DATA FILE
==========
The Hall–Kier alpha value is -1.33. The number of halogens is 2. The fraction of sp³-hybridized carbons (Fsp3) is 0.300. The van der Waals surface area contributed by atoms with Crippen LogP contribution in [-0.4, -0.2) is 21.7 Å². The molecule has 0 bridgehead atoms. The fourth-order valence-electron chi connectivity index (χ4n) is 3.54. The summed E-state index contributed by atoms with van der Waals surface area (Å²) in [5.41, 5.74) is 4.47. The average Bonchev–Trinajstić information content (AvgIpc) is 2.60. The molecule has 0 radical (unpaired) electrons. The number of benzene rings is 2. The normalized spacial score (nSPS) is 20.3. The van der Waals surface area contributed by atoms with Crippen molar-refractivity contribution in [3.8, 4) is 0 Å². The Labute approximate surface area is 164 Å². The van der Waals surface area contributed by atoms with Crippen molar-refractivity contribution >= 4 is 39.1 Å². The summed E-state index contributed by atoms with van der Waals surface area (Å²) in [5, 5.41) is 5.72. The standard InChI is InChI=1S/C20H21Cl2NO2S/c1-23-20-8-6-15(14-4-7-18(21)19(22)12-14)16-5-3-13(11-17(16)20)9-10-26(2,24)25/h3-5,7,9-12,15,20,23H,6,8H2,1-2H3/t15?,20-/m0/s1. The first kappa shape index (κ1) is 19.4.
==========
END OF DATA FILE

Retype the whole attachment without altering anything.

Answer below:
The Hall–Kier alpha value is -1.33. The number of halogens is 2. The fraction of sp³-hybridized carbons (Fsp3) is 0.300. The van der Waals surface area contributed by atoms with Crippen LogP contribution in [-0.4, -0.2) is 21.7 Å². The molecule has 0 bridgehead atoms. The fourth-order valence-electron chi connectivity index (χ4n) is 3.54. The summed E-state index contributed by atoms with van der Waals surface area (Å²) in [5.41, 5.74) is 4.47. The average Bonchev–Trinajstić information content (AvgIpc) is 2.60. The molecule has 0 radical (unpaired) electrons. The number of benzene rings is 2. The normalized spacial score (nSPS) is 20.3. The van der Waals surface area contributed by atoms with Crippen molar-refractivity contribution in [3.8, 4) is 0 Å². The Labute approximate surface area is 164 Å². The van der Waals surface area contributed by atoms with Crippen molar-refractivity contribution >= 4 is 39.1 Å². The summed E-state index contributed by atoms with van der Waals surface area (Å²) in [5, 5.41) is 5.72. The standard InChI is InChI=1S/C20H21Cl2NO2S/c1-23-20-8-6-15(14-4-7-18(21)19(22)12-14)16-5-3-13(11-17(16)20)9-10-26(2,24)25/h3-5,7,9-12,15,20,23H,6,8H2,1-2H3/t15?,20-/m0/s1. The first kappa shape index (κ1) is 19.4.